The following post was written by Shkode’e, a participant of the 2016/17 Wilderness Guide Program.
What is it like to live out in the forest, in communion with and surrounded by all of nature? It differs in so many ways from life in modern society that it seems to be another world. In our modern way of living, whether we go to work or stay at home, there are doors, windows, and walls; everything closes us in. Our modern cities and villages are like human-created islands, standing isolated in the middle of this huge ocean of nature. But out here in the natural realm, we are learning what it is to be a part of the greater community covering the rest of our planet. Since the start of the Wilderness Guide Program last May, we have been walking this path, practicing following the heartbeat of Mother Earth.
The experience of living immersed in nature has affected us all. There is a sense of belonging. One easily feels cared for and connected. We understand that we are joining a web of relations, already existing for millions of years. They welcome us with open arms. We are accepted and respected as we are. The lake gives us water to drink and to wash. Plants, animals and minerals give food and medicine, clothing, tools, and shelter. We learn to coax the fire (sunlight) out of the wood and we have warmth and something to cook our food with. There is nothing missing. All is taken care of. Our Mother provided for us everything we need to survive; we can feel safe.
The wind touches my face, the cold freezes my breath, and the sun warms my back. The voice of the chickadees and squirrels rings in my ears, the cedar tree spreads her scent and I taste the freshly caught fish. Night and day provide the rhythm of light and dark, and the seasons offer me a different perspective and tasks to focus on in order to live well. All of my senses and actions are connected with the natural surroundings. With this greater community constantly speaking, I don’t need to feel alone. All of this affects us deeply, influencing our ability to live in peace with both ourselves and each other. Trust in life emerges.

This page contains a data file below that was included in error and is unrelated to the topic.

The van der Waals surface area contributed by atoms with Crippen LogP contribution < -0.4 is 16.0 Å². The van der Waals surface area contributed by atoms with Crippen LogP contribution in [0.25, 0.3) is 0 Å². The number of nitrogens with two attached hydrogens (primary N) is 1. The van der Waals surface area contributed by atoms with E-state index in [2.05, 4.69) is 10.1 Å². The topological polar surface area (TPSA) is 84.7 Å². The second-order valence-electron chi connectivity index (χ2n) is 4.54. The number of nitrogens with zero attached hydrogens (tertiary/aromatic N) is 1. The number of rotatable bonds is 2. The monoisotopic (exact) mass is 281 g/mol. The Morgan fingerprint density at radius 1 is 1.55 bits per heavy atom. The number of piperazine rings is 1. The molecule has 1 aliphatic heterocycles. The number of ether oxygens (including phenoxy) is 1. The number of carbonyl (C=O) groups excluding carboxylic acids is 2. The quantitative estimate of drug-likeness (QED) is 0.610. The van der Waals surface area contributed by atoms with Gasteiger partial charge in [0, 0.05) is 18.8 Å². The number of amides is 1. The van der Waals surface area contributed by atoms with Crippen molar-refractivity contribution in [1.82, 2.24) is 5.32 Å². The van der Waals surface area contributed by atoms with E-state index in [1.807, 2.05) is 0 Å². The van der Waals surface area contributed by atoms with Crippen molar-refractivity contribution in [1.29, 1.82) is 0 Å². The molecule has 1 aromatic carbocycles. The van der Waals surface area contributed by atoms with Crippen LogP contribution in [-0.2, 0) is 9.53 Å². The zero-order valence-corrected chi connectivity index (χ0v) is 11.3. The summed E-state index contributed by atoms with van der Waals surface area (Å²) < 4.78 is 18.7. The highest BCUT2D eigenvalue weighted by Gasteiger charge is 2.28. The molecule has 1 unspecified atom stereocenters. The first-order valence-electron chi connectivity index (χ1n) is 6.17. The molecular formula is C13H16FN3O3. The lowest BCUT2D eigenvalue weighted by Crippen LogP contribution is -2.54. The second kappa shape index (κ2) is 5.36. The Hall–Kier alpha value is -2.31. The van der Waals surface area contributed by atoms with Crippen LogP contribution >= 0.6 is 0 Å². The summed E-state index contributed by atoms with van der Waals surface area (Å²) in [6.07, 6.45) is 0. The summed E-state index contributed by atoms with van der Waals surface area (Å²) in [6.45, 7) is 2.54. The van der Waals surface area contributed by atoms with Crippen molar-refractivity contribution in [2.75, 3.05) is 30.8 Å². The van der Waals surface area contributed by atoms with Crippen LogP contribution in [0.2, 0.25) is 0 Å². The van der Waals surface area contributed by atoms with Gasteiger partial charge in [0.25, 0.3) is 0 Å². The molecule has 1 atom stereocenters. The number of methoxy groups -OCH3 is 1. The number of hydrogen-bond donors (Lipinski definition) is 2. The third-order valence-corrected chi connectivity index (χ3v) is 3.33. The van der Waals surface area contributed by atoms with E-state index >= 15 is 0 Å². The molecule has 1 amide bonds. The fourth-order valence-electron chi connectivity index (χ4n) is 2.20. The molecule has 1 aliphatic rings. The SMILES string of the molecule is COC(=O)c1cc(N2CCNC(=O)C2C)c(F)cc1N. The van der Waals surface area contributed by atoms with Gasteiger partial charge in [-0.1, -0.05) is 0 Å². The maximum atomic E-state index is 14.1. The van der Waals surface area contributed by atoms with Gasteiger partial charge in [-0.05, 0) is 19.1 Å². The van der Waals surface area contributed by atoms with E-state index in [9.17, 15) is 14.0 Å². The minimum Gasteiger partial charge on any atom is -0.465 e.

Living in the wild requires us to be curious in order to understand what is needed to take care of our needs. Being aware and spontaneous helps us to adapt to living with the continuous changes that arise with nature and the turn of the seasons. Out here, it is easy to live with an awareness of the Hoop of Life, the feeling of interconnection to the diversity of life in our area. At camp I find myself living the way of giving and receiving. It is obvious that everything is connected. I cannot help but appreciate our greater circle!
The other side of this is that in order to function and survive, one must learn to flow with the Hoop of Life. Where I place my feet and how I act are determined by what is going on in my surroundings. This is not the same in modern society where I can decide freely what I want to do and when. In the city I can just take care of myself. But out in the wild, I need my clan and I need to know how to be in relationship with all things.
Stay tuned for more stories from Snow Camp!